That strategy, Allen wrote last month, amounts to a racism-fueled warning to white suburbanites who have been fleeing the Republican Party that Biden essentially wants to stop suburban segregation.
“His campaign sounds more like George Wallace than Ronald Reagan,” Democratic strategist Michael Starr Hopkins told Allen last month. “His message is clear: ‘Elect me and I’ll keep Black people out of your neighborhoods and out of your schools.'”
Suburbs, of course, are, loosely defined; they are simply the areas around major metropolitan areas with more wealth and less housing density. And while it is accurate to say the racial composition of suburbs has changed significantly over time (in 2018, Pew reported that the white share of the population in suburban counties had fallen 8 percent, to 68 percent, since 2000), communities within suburbia remain highly segregated — for a complex set of reasons, Allen noted.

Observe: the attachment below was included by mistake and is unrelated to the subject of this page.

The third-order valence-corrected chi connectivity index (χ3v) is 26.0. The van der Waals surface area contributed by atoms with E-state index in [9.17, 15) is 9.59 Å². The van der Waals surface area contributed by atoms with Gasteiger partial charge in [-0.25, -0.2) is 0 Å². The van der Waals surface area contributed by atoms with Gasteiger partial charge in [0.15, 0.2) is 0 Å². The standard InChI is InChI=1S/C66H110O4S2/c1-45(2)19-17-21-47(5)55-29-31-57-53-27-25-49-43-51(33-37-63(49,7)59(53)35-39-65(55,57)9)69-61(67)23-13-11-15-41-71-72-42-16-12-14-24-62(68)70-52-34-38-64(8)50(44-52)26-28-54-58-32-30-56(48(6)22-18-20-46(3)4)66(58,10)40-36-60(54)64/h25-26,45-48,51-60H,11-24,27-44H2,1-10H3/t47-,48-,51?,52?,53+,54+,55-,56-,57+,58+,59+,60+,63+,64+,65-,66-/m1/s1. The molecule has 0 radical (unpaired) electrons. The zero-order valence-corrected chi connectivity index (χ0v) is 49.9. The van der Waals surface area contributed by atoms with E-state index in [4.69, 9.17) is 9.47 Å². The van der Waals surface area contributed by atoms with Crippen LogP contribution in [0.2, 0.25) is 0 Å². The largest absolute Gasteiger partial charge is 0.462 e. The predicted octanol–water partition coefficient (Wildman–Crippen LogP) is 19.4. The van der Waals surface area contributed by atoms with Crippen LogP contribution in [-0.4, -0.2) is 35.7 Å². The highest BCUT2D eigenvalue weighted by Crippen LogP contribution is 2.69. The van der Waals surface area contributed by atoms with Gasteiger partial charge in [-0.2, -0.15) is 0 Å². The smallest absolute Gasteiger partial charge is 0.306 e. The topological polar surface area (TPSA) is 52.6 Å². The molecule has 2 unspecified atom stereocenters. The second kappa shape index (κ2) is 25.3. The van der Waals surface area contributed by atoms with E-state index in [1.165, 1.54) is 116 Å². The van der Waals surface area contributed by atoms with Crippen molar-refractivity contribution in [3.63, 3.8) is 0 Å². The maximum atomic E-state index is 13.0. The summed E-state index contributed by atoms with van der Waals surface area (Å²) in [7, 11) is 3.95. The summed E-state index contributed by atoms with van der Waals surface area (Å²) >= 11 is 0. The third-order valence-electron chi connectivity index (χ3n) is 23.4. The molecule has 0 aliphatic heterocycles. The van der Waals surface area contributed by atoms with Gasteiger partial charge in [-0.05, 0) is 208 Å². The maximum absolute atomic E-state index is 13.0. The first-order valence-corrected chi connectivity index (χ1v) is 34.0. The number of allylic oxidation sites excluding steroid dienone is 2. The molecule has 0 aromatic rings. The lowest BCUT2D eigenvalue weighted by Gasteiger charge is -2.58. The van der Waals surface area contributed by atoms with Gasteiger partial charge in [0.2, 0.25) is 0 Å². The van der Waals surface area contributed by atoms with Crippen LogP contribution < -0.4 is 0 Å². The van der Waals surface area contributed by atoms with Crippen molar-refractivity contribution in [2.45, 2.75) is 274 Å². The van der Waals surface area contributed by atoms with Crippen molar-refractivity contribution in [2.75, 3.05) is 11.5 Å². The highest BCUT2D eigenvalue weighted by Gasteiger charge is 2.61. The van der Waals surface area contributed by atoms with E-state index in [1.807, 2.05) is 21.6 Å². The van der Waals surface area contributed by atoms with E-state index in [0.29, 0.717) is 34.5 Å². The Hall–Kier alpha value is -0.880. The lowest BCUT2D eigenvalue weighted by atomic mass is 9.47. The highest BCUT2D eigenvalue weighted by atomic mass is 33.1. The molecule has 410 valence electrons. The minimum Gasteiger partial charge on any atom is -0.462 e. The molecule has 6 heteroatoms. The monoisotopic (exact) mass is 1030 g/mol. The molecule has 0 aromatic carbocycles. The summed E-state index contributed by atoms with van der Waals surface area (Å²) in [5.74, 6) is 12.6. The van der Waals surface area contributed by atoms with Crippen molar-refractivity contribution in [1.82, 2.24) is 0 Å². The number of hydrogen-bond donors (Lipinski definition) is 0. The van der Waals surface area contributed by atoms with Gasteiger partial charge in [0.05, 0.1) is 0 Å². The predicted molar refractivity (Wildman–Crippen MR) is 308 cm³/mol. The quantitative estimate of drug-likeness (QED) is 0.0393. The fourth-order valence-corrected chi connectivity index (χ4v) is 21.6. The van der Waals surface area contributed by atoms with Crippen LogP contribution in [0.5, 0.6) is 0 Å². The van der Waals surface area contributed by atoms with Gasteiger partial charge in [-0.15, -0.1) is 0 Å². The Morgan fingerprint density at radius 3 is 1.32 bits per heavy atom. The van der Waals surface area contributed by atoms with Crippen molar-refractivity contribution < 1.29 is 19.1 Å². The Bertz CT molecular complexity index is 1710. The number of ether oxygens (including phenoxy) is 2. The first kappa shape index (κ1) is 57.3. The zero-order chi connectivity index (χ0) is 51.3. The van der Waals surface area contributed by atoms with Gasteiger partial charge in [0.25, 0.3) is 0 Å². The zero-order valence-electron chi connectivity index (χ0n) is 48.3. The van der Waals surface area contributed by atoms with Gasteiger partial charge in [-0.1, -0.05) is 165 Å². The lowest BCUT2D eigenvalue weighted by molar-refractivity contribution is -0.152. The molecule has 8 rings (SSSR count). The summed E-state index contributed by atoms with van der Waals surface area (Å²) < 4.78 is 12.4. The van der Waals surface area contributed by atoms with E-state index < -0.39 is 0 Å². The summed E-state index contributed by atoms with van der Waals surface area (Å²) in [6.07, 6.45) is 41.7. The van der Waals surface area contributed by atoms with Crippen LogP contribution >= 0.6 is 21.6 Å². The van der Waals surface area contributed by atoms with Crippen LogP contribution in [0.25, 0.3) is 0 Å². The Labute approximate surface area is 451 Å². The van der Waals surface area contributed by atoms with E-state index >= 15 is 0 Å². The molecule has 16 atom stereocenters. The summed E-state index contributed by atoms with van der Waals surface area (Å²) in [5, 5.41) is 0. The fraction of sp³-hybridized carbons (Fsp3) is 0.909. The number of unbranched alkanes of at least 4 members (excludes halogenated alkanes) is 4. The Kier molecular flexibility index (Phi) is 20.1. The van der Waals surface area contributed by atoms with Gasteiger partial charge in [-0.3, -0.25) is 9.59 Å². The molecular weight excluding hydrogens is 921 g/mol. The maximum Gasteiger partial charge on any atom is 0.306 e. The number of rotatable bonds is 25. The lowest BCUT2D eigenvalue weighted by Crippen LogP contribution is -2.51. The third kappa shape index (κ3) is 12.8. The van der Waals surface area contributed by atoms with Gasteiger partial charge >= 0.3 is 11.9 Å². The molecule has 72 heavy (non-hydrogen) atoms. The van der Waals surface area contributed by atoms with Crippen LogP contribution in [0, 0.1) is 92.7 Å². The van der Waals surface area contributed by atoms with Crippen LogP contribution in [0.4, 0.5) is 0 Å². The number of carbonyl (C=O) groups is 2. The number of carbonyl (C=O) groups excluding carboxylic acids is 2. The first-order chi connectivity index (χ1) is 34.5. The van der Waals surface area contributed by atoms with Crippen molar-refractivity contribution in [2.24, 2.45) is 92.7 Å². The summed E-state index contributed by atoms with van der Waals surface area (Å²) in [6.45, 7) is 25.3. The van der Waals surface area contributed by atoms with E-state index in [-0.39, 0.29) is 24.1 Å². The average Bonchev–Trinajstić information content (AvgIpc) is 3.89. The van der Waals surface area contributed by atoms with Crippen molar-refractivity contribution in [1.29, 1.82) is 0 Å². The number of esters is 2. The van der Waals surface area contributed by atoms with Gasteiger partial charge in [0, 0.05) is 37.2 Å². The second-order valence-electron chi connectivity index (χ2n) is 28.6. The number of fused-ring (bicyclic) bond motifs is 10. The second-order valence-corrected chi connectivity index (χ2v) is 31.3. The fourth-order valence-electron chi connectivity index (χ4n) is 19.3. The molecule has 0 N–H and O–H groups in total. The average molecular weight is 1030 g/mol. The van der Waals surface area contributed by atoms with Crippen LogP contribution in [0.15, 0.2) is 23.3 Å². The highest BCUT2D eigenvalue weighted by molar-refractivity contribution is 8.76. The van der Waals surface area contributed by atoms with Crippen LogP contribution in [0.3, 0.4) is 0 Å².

Trump, however, has said as much, arguing that local agencies should get federal housing subsidies even if they refuse to desegregate.
“The Democrats in D.C. have been and want to at a much higher level abolish our beautiful and successful suburbs by placing far-left Washington bureaucrats in charge of local zoning decisions,” Trump said at a White House event last month. “Our plan is to protect the suburbs from being obliterated by Washington Democrats, by people on the far Left that want to see the suburbs destroyed — that don’t care. People who have worked all their lives to get into a community and now they’re going to watch it go to hell.”
Trump Jr. blasts Biden, calls for ‘an end to racism’ in convention speech
Donald Trump Jr. delivered the penultimate speech at Monday night’s Republican National Convention programming, blasting Democrats and Joe Biden, whom he called the “Loch Ness Monster of the swamp.”
He also lamented the so-called cancel culture and said, “Biden and the radical left are also now coming for our freedom of speech and want to bully us into submission.”